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Proceedings Paper

How detrimental is eye movement during photorefractive keratectomy to the patient's post-operative vision?
Author(s): Natalie M. Taylor; Paul P. van Saarloos; Robert H. Eikelboom
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Paper Abstract

This study aimed to gauge the effect of the patient's eye movement during Photo Refractive Keratectomy (PRK) on post- operative vision. A computer simulation of both the PRK procedure and the visual outcome has been performed. The PRK simulation incorporated the pattern of movement of the laser beam to perform a given correction, the beam characteristics, an initial corneal profile, and an eye movement scenario; and generated the corrected corneal profile. The regrowth of the epithelium was simulated by selecting the smoothing filter which, when applied to a corrected cornea with no patient eye movement, produced similar ray tracing results to the original corneal model. Ray tracing several objects, such as letters of various contrast and sizes was performed to assess the quality of the post-operative vision. Eye movement scenarios included no eye movement, constant decentration and normally distributed random eye movement of varying magnitudes. Random eye movement of even small amounts, such as 50 microns reduces the contrast sensitivity of the image. Constant decentration decenters the projected image on the retina, and in extreme cases can lead to astigmatism. Eye movements of the magnitude expected during laser refractive surgery have minimal effect on the final visual outcome.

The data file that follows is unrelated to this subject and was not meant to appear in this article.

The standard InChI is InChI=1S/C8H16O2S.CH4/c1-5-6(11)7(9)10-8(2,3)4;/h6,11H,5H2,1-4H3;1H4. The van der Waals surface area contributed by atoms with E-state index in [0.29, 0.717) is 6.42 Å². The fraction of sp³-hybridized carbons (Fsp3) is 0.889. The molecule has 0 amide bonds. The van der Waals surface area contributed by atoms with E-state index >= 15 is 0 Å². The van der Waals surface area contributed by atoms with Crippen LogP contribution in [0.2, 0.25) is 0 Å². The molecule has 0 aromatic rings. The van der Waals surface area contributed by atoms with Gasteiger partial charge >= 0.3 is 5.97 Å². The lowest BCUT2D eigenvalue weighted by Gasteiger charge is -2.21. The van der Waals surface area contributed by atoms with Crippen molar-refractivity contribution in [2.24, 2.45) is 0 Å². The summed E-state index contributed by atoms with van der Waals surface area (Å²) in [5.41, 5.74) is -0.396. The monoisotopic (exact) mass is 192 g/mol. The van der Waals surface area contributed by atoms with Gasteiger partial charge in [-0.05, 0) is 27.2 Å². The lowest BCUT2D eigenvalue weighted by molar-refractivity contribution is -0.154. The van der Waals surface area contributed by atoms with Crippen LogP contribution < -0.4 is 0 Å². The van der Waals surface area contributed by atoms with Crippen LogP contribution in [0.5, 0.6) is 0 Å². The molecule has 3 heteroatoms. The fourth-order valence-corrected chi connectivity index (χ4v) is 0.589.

Paper Details

Date Published: 7 June 2000
PDF: 9 pages
Proc. SPIE 3908, Ophthalmic Technologies X, (7 June 2000); doi: 10.1117/12.387520
Show Author Affiliations
Natalie M. Taylor, Univ. of Western Australia (Australia)
Paul P. van Saarloos, Univ. of Western Australia (Australia)
Robert H. Eikelboom, Univ. of Western Australia (Australia)

Published in SPIE Proceedings Vol. 3908:
Ophthalmic Technologies X
Pascal O. Rol; Karen Margaret Joos M.D.; Fabrice Manns, Editor(s)

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